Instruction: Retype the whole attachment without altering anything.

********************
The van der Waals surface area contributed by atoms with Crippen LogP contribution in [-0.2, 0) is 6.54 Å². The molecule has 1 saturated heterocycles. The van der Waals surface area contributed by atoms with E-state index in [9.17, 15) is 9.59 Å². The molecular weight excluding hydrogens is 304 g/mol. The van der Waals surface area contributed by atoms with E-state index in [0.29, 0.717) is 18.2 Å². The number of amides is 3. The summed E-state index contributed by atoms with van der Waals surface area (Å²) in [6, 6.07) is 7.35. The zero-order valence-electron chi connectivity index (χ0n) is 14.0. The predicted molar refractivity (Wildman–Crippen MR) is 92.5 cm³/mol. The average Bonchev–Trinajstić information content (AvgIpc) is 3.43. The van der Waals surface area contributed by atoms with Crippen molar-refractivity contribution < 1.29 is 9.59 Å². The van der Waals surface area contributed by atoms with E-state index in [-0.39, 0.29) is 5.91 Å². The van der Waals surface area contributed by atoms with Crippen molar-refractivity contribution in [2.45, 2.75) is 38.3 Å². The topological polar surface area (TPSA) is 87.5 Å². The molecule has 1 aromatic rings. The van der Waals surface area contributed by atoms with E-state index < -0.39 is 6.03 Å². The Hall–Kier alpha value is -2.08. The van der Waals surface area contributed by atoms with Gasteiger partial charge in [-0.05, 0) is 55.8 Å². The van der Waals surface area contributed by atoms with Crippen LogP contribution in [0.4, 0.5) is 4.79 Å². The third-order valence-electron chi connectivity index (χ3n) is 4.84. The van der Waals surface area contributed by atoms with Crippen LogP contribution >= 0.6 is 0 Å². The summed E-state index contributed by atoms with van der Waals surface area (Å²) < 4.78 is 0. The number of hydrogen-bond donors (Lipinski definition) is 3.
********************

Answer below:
The van der Waals surface area contributed by atoms with Crippen LogP contribution in [-0.2, 0) is 6.54 Å². The molecule has 1 saturated heterocycles. The van der Waals surface area contributed by atoms with E-state index in [9.17, 15) is 9.59 Å². The molecular weight excluding hydrogens is 304 g/mol. The van der Waals surface area contributed by atoms with E-state index in [0.29, 0.717) is 18.2 Å². The number of amides is 3. The summed E-state index contributed by atoms with van der Waals surface area (Å²) in [6, 6.07) is 7.35. The zero-order valence-electron chi connectivity index (χ0n) is 14.0. The predicted molar refractivity (Wildman–Crippen MR) is 92.5 cm³/mol. The average Bonchev–Trinajstić information content (AvgIpc) is 3.43. The van der Waals surface area contributed by atoms with Crippen molar-refractivity contribution < 1.29 is 9.59 Å². The van der Waals surface area contributed by atoms with E-state index in [-0.39, 0.29) is 5.91 Å². The van der Waals surface area contributed by atoms with Crippen molar-refractivity contribution in [2.45, 2.75) is 38.3 Å². The topological polar surface area (TPSA) is 87.5 Å². The molecule has 1 aromatic rings. The van der Waals surface area contributed by atoms with E-state index < -0.39 is 6.03 Å². The Hall–Kier alpha value is -2.08. The van der Waals surface area contributed by atoms with Gasteiger partial charge in [-0.05, 0) is 55.8 Å². The van der Waals surface area contributed by atoms with Crippen LogP contribution in [0.4, 0.5) is 4.79 Å². The third-order valence-electron chi connectivity index (χ3n) is 4.84. The van der Waals surface area contributed by atoms with Crippen LogP contribution >= 0.6 is 0 Å². The summed E-state index contributed by atoms with van der Waals surface area (Å²) < 4.78 is 0. The number of hydrogen-bond donors (Lipinski definition) is 3.